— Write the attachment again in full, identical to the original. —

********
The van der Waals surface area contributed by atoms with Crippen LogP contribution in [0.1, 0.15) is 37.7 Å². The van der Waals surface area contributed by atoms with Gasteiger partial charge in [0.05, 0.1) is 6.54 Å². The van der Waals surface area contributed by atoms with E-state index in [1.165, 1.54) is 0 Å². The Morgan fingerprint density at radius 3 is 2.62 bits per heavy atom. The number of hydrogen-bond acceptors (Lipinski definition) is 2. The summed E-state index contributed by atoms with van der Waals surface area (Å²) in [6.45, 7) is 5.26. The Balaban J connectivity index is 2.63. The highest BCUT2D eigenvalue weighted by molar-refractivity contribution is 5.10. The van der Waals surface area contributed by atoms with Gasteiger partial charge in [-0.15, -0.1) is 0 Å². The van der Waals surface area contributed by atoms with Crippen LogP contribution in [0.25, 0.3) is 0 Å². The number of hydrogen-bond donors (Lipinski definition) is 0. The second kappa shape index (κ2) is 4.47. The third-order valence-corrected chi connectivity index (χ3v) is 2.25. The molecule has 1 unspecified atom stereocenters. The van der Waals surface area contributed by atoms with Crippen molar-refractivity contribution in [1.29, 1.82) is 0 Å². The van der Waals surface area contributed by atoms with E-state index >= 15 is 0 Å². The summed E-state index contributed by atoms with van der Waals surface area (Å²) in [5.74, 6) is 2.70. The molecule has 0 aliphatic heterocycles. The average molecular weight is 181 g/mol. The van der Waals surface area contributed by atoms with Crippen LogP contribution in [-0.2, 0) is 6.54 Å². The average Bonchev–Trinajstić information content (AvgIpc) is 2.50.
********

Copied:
The van der Waals surface area contributed by atoms with Crippen LogP contribution in [0.1, 0.15) is 37.7 Å². The van der Waals surface area contributed by atoms with Gasteiger partial charge in [0.05, 0.1) is 6.54 Å². The van der Waals surface area contributed by atoms with E-state index in [1.165, 1.54) is 0 Å². The Morgan fingerprint density at radius 3 is 2.62 bits per heavy atom. The number of hydrogen-bond acceptors (Lipinski definition) is 2. The summed E-state index contributed by atoms with van der Waals surface area (Å²) in [6.45, 7) is 5.26. The Balaban J connectivity index is 2.63. The highest BCUT2D eigenvalue weighted by molar-refractivity contribution is 5.10. The van der Waals surface area contributed by atoms with Gasteiger partial charge in [-0.15, -0.1) is 0 Å². The van der Waals surface area contributed by atoms with Crippen LogP contribution in [0.25, 0.3) is 0 Å². The number of hydrogen-bond donors (Lipinski definition) is 0. The second kappa shape index (κ2) is 4.47. The third-order valence-corrected chi connectivity index (χ3v) is 2.25. The molecule has 1 unspecified atom stereocenters. The van der Waals surface area contributed by atoms with Crippen molar-refractivity contribution in [1.29, 1.82) is 0 Å². The van der Waals surface area contributed by atoms with E-state index >= 15 is 0 Å². The summed E-state index contributed by atoms with van der Waals surface area (Å²) in [5.74, 6) is 2.70. The molecule has 0 aliphatic heterocycles. The average molecular weight is 181 g/mol. The van der Waals surface area contributed by atoms with Crippen LogP contribution in [-0.2, 0) is 6.54 Å². The average Bonchev–Trinajstić information content (AvgIpc) is 2.50.